@jarana I know that I restricted the time limit where my sent cards show up (as blue and red lines). But the houses show up nevertheless - I haven’t sent cards from Braunschweig for almost ten years.
My first mailbox was located in Salzgitter … I was wondering if it might be too close to Braunschweig to be displayed.
But nevertheless, even though I have no idea how long these permanent little houses have been around, I discovered them just yesterday and think they are an awesome feature.
Then I had understand you wrong.
Ialso tested it and found a little house in Italy, where I was last year still showing up if I setthe time frame in 2020 only. Also in other places in Germany, wwhen I used travel mode are decorated with houses.
But it’s cool
I think you might have picked Braunschweig as your location back then, judging by the maps of your first postcards:
Some people pick a big city nearby for privacy reasons… but it could also be that when you signed up for Postcrossing our geo-database was less complete than it is now. We update it a few times per year, based on Geonames.
That might very well be true …
I remember that, when I started spending some months a year in France in 2014, my village was not among the places I could have a “house” in, so I had to pick a town that was 50 kms far from it…
Until last year, I tried to use Travel mode when I travel somewhere (both inside Japan and abroad).
The most fav. added card is BA-10385 which I sent from Bosnia and Herzegovina.
When I drew official addresses in San Marino in 2019, ID number were around 200! I was so excited
Since I usually travel between US and DE, I was very excited for the five digit ID’s in Greece.
I’ve used travel mode in foreign countries and inside Germany. More precisely, I’ve used it at vacations to Amiens (France, one of my cards with Amiens cathedral has the most favorite votings of all my sent cards https://www.postcrossing.com/postcards/FR-1053736 almost the view we had from our hotel) and Leipzig (Germany), for a business trip to Warsaw (Poland) and for a Postcrossing meeting in Kassel (Germany). As our day trips this year inside Germany were always on Sundays, I couldn’t buy and send cards in travel mode.
I used travel mode in Aruba and Canada (Toronto) as well as some places in the U.S. that are significantly far from my home. I think my most favorited cards are the Aruba ones.
It had never occurred to me to use travel mode in the same country. So the point is just to get another location in the same country onto your map?
The distances also get more accurate. As some countries are really huge that makes a visible diffrence.
I do use it inside the country I’m living in at the moment (Italy or France in the last few years) so that I can remember these trips later on. Moreover, the recipients of my Travel Mode cards can see on the map where I sent their postcard from. I don’t specially care about the more accurate stats, since European countries aren’t so big and my global stats don’t change much whether I use TM or not within my country.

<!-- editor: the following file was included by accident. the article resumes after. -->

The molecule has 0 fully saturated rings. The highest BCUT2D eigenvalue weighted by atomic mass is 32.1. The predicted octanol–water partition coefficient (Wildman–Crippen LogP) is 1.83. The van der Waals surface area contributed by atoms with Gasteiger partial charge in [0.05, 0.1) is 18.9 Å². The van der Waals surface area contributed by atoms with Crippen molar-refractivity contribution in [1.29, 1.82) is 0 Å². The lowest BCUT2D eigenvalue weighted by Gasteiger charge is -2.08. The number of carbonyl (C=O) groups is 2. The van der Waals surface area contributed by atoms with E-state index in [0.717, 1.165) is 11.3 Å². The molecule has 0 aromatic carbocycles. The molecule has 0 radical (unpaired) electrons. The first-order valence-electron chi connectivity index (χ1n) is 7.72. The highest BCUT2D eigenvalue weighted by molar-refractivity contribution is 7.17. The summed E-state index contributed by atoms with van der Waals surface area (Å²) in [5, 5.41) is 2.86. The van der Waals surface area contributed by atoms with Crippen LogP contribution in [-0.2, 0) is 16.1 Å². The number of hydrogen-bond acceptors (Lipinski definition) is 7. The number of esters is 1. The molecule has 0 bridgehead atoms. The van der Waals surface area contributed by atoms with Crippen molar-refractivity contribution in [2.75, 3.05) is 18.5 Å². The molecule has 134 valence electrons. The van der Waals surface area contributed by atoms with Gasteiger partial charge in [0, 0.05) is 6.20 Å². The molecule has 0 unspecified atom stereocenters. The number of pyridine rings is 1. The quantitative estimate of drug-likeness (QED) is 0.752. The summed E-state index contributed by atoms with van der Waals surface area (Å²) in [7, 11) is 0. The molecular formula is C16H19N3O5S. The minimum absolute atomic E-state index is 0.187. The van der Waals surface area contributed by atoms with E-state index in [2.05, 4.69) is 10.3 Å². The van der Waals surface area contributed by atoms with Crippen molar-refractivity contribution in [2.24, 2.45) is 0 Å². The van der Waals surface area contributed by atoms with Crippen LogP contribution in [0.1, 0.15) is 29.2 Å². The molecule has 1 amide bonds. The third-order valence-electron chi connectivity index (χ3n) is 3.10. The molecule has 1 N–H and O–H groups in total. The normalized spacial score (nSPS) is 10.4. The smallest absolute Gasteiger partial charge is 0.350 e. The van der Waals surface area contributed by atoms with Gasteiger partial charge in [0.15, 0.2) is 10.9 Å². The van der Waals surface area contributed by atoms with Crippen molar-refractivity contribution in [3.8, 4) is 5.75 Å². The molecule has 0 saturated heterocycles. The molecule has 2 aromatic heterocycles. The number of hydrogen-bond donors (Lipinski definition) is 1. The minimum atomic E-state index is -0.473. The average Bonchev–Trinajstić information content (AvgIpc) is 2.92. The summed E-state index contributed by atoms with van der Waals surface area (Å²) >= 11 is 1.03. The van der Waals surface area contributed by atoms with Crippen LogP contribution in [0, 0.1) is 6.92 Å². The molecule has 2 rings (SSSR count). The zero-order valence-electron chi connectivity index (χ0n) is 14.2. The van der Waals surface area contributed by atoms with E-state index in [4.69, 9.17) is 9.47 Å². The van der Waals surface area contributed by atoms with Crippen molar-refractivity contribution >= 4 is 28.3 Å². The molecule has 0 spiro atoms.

Partly yes, and partly to reflect where I am when sending the postcard from.
I like to use travel mode especially in the countries where postage is a way cheaper then in Canada. In fact I caught myself planning a vacation destinations with some of the criteria being: the accessibility to get cards and stamps, the reliability of the postal service, the cost of postage, etc
I’ve used travel mode in five countries, the rarest being Suriname with 3-digit ID numbers and this card is my most favourite of all in travel mode https://www.postcrossing.com/postcards/SR-687
I’ve used it for the Gold Coast, Australia x 2 + Domesticly. The reason for the domestic travel mode, is it gives me something different to write about + geography lesson for the reciever. New Zealand & International mail is reduced enough anyway, that short blocks of travel mode don’t affect me much.
I had big plans to use it in Ethiopia last year, but since I set my account to inactive beforehand (to avoid disappointment from expired postcards or long travel times) but kept sending since I wasn’t aware you can’t draw new addresses once your sent/received ratio is way off, I ended up not being able to
What a shame, since I believe Ethiopia is indeed a rare country!
Ah well, maybe some other time!
In a previous Postcrossing life, I sent postcards from New Caledonia, Vietnam and Cambodia, which were all four digit IDs. There were some other countries too but their IDs were six digits so not quite as fun…
I traveled this summer in Switzerland and in France and didn’t know about travel mode, sending cards in both countries with the Belgian numbers. Then a Dutch receiver of one of my cards wrote about the travel mode and I looked into it. Unfortunately I haven’t had any travels since but under normal circumstances I would be traveling a lot for work and play.
So I will start using it when the possibilities exist again. Only, where do buy stamps when only in a location for 36 hours or so? And are you traveling with your postcard selections to respond to your addressees requests, or what do you do there?
I rarely take postcards from home, unless I have bought some that people collect (GF, FOTW…) or Christmas cards in December. I mostly buy tourist cards when I am travelling. If a recipient doesn’t like them, I explain I’m travelling and have limited choice. It usually works.